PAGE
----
Arkansas cyclist sets record for miles biked in a year | Arkansas Blog

Monday, January 4, 2016

Arkansas cyclist sets record for miles biked in a year

Posted By on Mon, Jan 4, 2016 at 2:14 PM

REFUELING: Kurt Searvogel during his epic ride. - TWITTER
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  • REFUELING: Kurt Searvogel during his epic ride.

Bicycling magazine has just said on Twitter that Kurt Searvogel of Sheridan has broken a long-standing record for the number of miles biked in a year.

Here's an article written with Searvogel on the cusp of  breaking a 76-year-old record of 75,065 in a calendar year, or about 205 miles a day. No final details yet, but Bicycling had a camera on Searvogel live when the record was beaten. He's said to be adding some miles to his record.

Searvogel, a software developer, began his record attempt Jan. 10, 2015. The effort was sanctioned by an association of ultra-marathon bicyclists. From Bicycling:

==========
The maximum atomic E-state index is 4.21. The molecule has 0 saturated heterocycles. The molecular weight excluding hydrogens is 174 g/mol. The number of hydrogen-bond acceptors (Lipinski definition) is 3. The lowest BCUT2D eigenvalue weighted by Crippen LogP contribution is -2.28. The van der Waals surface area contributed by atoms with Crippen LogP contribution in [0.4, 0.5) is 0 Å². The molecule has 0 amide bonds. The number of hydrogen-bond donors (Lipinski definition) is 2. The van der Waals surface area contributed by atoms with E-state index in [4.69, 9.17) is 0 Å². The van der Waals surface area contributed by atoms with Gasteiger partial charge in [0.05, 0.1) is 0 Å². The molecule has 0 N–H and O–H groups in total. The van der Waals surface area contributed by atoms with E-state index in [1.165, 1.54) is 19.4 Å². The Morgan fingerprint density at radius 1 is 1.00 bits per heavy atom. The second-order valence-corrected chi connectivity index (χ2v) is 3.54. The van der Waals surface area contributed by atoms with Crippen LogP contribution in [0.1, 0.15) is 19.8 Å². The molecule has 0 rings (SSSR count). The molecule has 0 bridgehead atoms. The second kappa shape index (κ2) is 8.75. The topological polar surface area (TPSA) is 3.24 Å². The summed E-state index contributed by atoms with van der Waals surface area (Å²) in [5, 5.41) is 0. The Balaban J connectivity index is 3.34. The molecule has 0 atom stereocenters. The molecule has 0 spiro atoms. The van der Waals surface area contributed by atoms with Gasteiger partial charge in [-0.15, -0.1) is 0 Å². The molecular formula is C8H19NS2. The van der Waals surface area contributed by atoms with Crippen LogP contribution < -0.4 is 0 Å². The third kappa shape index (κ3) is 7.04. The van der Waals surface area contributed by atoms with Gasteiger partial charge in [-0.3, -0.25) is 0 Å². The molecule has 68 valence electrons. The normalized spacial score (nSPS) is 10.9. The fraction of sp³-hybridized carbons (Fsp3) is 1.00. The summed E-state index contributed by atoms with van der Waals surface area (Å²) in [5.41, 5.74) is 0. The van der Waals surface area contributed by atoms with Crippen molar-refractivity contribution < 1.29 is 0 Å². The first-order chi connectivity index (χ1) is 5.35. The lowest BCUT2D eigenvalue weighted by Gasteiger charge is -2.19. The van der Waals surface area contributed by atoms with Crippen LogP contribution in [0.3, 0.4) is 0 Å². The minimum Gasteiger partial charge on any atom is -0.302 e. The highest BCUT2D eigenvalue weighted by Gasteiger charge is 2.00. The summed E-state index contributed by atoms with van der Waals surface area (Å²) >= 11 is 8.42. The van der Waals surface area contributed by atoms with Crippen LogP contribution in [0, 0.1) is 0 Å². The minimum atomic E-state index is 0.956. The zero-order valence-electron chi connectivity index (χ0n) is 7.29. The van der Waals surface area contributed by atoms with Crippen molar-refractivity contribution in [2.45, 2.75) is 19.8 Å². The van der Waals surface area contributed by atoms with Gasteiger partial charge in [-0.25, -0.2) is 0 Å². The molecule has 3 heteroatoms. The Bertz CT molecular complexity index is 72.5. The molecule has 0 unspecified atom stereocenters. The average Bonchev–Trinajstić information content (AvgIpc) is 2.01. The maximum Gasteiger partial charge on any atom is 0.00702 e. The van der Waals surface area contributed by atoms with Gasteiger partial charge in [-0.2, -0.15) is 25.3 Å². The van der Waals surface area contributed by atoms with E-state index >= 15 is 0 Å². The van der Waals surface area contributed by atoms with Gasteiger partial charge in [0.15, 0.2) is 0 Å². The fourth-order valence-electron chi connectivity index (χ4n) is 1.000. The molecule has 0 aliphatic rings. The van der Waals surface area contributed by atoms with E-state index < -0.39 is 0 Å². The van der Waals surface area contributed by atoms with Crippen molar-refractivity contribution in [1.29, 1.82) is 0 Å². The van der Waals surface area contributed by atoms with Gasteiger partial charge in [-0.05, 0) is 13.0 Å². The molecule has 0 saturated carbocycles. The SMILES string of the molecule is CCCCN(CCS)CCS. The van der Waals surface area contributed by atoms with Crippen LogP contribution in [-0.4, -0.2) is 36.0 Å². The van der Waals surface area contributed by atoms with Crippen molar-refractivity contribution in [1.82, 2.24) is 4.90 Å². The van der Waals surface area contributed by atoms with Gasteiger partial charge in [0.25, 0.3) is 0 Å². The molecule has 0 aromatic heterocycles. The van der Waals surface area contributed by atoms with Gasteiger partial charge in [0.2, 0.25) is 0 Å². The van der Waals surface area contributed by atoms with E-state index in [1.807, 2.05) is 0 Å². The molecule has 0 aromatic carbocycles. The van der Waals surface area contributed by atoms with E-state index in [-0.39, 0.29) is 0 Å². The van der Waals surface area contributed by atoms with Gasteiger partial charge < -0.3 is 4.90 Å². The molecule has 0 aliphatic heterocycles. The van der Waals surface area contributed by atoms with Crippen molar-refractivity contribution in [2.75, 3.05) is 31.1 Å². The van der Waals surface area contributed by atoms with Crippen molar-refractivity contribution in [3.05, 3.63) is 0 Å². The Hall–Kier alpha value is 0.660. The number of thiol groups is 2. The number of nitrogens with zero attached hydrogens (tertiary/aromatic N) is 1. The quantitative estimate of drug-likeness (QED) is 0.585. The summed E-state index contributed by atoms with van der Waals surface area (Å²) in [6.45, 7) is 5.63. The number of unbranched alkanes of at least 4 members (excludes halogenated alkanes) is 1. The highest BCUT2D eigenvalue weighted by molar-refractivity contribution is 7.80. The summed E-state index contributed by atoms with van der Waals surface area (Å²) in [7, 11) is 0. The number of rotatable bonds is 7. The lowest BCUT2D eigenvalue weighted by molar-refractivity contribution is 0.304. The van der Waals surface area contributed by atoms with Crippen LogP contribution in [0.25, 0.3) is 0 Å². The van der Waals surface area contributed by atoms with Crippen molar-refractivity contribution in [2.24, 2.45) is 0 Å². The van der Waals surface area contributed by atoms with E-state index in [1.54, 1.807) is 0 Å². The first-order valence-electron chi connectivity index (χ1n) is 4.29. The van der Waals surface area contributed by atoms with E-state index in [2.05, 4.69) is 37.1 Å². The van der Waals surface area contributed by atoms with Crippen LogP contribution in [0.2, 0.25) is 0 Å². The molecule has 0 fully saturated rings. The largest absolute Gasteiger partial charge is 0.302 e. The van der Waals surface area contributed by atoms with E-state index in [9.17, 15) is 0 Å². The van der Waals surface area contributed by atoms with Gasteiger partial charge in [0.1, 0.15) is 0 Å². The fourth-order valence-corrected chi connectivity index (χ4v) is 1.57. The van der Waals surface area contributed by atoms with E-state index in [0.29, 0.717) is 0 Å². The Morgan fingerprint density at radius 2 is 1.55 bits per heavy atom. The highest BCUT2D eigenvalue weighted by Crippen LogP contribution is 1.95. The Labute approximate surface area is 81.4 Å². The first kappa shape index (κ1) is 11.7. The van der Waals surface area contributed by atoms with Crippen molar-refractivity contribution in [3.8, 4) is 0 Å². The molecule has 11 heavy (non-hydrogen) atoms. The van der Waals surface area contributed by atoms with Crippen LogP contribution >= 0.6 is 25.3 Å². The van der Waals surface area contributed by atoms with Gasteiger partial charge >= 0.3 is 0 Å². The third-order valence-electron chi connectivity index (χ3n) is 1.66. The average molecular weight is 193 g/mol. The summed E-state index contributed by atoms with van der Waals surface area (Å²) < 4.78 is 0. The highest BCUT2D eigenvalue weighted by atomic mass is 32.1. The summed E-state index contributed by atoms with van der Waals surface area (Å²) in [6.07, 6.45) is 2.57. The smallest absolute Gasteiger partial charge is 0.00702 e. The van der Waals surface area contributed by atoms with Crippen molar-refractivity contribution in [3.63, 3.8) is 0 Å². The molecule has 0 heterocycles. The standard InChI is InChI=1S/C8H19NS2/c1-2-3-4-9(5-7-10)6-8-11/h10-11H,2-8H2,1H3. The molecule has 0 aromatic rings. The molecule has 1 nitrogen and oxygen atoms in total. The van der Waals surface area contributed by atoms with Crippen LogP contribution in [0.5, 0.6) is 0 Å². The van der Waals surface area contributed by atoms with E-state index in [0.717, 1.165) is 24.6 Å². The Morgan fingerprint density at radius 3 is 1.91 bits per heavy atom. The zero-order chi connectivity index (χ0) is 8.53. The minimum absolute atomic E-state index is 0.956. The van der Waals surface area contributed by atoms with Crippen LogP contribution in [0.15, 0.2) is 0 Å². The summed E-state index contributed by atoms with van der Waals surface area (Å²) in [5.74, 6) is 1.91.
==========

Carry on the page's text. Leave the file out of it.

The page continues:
Over the past year, Searvogel, who also goes by the nickname Tarzan, has matched Godwin’s daily totals mile-for-mile, and currently sits at the cusp of setting the highest annual mileage record (or, HAM’R).

Over the past 10 months, Searvogel has ridden an average of 12-plus hours per day. He’s followed the sun, and the prevailing winds, across Florida, through Arkansas, into Wisconsin and back. He has ridden through torrential storms, energy-sapping illness, and saddle sores that grew to the size of small fruit. His nether regions, he says, have gradually “turned to leather.” He has famously fueled himself with translucent bags of double cheeseburgers, fiery-hot potato chips, and Pina Colada-flavored energy drinks by the caseload. A chilled Yuengling lager (or three) greets him at the long end of every day.

In these past six-weeks of riding, Searvogel has spent the majority of his time riding a densely forested 6-mile loop around Flatwoods Park in the suburban outskirts of Tampa, Florida. His wife and primary support person, Alicia Searvogel, has dictated Kurt remain at Flatwoods to ease the logistics of keeping him fueled and rested—and more importantly, she says, to keep him safe. But the stationary setting has provided an added bonus, as well. A rotating peloton of cyclists have traveled from across the state and around the country to ride with Searvogel, and help pace him. 

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